By Agence France-Presse
After two months of hiding underground in Syria’s Douma, Leena Karkura has finally dared to venture out into the sunshine and walk around her devastated hometown with her daughter.
Syria’s army announced on Saturday it had retaken the town and surrounding region of Eastern Ghouta from rebels after a Russia-backed military offensive that lasted almost two months.
“I decided to take my daughter out for a stroll after she insisted and cried,” the woman in her forties told AFP on a tour of the town organized by the Syrian army for foreign media.
She said her nine-year-old daughter was desperate to venture outdoors and breathe some fresh air after weeks hiding from airstrikes and bombardments in a cellar with her family.
“Children lived in terror, they didn’t have a childhood,” Karkura said, clutching the hand of her daughter dressed up for her walk in a red tracksuit.
“I told her it was safe again and nothing would happen to her,” she said, as she looked at the rubble around her.
“We’re breathing a sigh of relief.”
Eastern Ghouta had been the last rebel bastion on the capital’s doorstep before the army launched a blistering assault on the region in mid-February that, according to the Syrian Observatory for Human Rights, killed some 1,700 civilians.
Its main town of Douma was the final holdout in the offensive, and was retaken after thousands of rebels and civilians were bussed out under a Russia-brokered evacuation deal.
The deal was reached after rescuers and medics said more than 40 people died in the town in an alleged chemical attack on April 7.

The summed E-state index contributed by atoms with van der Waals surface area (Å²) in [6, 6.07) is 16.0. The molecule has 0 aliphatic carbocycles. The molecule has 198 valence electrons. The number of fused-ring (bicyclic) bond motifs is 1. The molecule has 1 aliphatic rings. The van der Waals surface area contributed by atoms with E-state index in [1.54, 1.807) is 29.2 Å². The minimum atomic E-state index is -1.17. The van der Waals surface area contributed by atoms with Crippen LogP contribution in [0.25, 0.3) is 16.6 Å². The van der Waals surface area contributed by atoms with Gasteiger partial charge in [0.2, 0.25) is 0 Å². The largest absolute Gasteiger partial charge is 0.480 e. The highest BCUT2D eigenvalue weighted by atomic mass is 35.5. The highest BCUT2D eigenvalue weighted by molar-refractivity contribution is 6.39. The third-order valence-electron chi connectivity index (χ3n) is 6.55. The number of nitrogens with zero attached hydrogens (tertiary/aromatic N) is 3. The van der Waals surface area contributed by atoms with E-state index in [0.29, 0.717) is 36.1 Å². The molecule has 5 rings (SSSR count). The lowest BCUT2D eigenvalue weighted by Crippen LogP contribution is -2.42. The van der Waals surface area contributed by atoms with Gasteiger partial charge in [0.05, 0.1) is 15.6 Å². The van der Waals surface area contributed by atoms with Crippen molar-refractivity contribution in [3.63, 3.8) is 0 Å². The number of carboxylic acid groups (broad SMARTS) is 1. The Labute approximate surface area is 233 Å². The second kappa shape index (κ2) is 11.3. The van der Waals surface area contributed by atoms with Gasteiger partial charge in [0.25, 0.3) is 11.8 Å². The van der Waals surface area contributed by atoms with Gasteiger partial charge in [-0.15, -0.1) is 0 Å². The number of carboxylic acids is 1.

The United States, France and Britain carried out air strikes on Syria early Saturday in response to the purported toxic weapons attack.
The government and its Russian ally have rejected the accusations as “fabrications” and invited experts to the town to investigate the claims.
Bread flung into a crowd
But the team from Organisation for the Prohibition of Chemical Weapons has not yet entered Douma.
Since Saturday, Russian and Syrian military police have been deployed across the town, where shops stand shuttered by the sides of a main road.
In the middle of the road, Haitham Badran, 40, chatted with friends, hand-in-hand with his 10-year-old son Omar.
Now the fighting had stopped, Badran said he dreamt of taking his son to see Damascus.
“I want to show him his country,” he said.
“He hasn’t seen anything of the world and was even prevented from learning” in school.
Omar has known food shortages for a large part of his young life after the government imposed a siege on Eastern Ghouta in 2013 a year after rebels seized control of the region.
In the town on Monday, men on the back of a truck flung bags of flatbread down into a crowd of men and boys, who stretched out their arms to receive some.
In front of a building where the roof had completely collapsed, a woman wearing a black face veil pushed a man in a wheelchair with a boy on his knees.
Not far off, 55-year-old Basma al-Sayyid walked slowly examining her battered surroundings.
“I was cooped up in a cellar for so long with my grandchildren,” she told AFP, flipping up her black face veil to speak.
“There are no words to describe my happiness.”
More than 350,000 people have been killed and more than half the population displaced since Syria’s war started in 2011 with the brutal repression of anti-government protests.
On top of those who left Douma under an evacuation deal, thousands more fled the fighting into regime-held areas where they have been living in government-run shelters.
But Sayyid said she was never going to move away from Douma.
“I haven’t left since I was born, and I’ve never considered it,” she said.